Monday was a perfect late spring day, sunny and warm with a lovely quality of light, and driving across 'the moss' to Southport was a really special experience. The hawthorn hedges were full of creamy may blossom, and the verges were packed with drifts of frothy white Queen Anne Lace, less romantically called cow parsley. The winter wheat in the fields was already a foot high, in others tiny plants that would turn into fat round cabbages, and in many were the geometrically straight rows of ridges hiding the seed potatoes that will swell and grow into one of Lancashire's most famous crops.
No time to stop and photograph, unfortunately, as we had to call at the hospital. As the hedges gave way to the ditches the luscious black loamy soil had been ploughed and harrowed and smoothed to perfection. A lot of turf is grown commercially around here, in great fields of grassy billiard-table perfection. And close by and into the distance are large fields of oil-seed rape already in full bloom, the acid yellow that always seems to be so un-English in colour.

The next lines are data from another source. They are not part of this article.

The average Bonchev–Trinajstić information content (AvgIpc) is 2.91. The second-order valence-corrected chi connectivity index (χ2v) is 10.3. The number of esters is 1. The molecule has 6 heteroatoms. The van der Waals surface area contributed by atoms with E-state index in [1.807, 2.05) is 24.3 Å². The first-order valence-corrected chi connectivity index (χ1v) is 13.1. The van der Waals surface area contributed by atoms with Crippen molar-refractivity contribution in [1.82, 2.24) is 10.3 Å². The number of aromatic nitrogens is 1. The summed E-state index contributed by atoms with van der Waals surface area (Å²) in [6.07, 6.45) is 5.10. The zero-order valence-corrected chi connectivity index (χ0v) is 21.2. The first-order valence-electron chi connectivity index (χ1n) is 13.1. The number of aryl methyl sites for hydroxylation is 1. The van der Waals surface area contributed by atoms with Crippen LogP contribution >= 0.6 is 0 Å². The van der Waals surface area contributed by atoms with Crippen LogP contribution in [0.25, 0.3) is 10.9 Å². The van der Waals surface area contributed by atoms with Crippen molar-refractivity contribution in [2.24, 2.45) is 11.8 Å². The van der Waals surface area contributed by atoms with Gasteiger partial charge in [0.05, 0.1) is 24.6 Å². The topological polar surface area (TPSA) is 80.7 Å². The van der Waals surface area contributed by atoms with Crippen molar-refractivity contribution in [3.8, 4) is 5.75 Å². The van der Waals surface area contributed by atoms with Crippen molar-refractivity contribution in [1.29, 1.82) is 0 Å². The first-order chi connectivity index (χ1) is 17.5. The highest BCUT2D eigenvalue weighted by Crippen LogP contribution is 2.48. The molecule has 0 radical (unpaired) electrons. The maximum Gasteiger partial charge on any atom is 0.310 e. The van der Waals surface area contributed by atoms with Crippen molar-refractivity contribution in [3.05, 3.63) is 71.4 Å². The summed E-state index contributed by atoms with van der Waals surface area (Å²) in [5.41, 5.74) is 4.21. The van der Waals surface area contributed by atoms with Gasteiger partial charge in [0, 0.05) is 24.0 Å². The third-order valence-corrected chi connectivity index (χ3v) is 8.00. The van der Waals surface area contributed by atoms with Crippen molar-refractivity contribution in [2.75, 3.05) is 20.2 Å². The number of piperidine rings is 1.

Some people love the mountains, but I love our wide-open landscape, with its white-painted cottages, and distant vistas, and the seasonal changes to the agricultural crops. I never get enough of looking at it.
Our part of the world lies on the Lancashire plain, very flat with huge skies like a bowl overhead, ringed with hills in the distance - the Pennines to the east, the Lakeland mountains to the north and the Welsh hills to the west. This was once marshy land full of meres and mystery, peat bog - peat moss - which accounts for the name The Moss. The narrow, uneven road is like a causeway between deep ditches; the farmers were busy clearing out the winter mud from the ditches, and in one field were laying more drainage.
From the hospital we went to a garden centre for a coffee and a wander. We have no garden now, so we enjoyed strolling around the plant areas, taking photographs of some of the flowers.
All these photos were taken with my I-phone. Fortunately there was very little breeze so the flowers kept nice and still.
And the sun had brought out a swarm of ladybirds!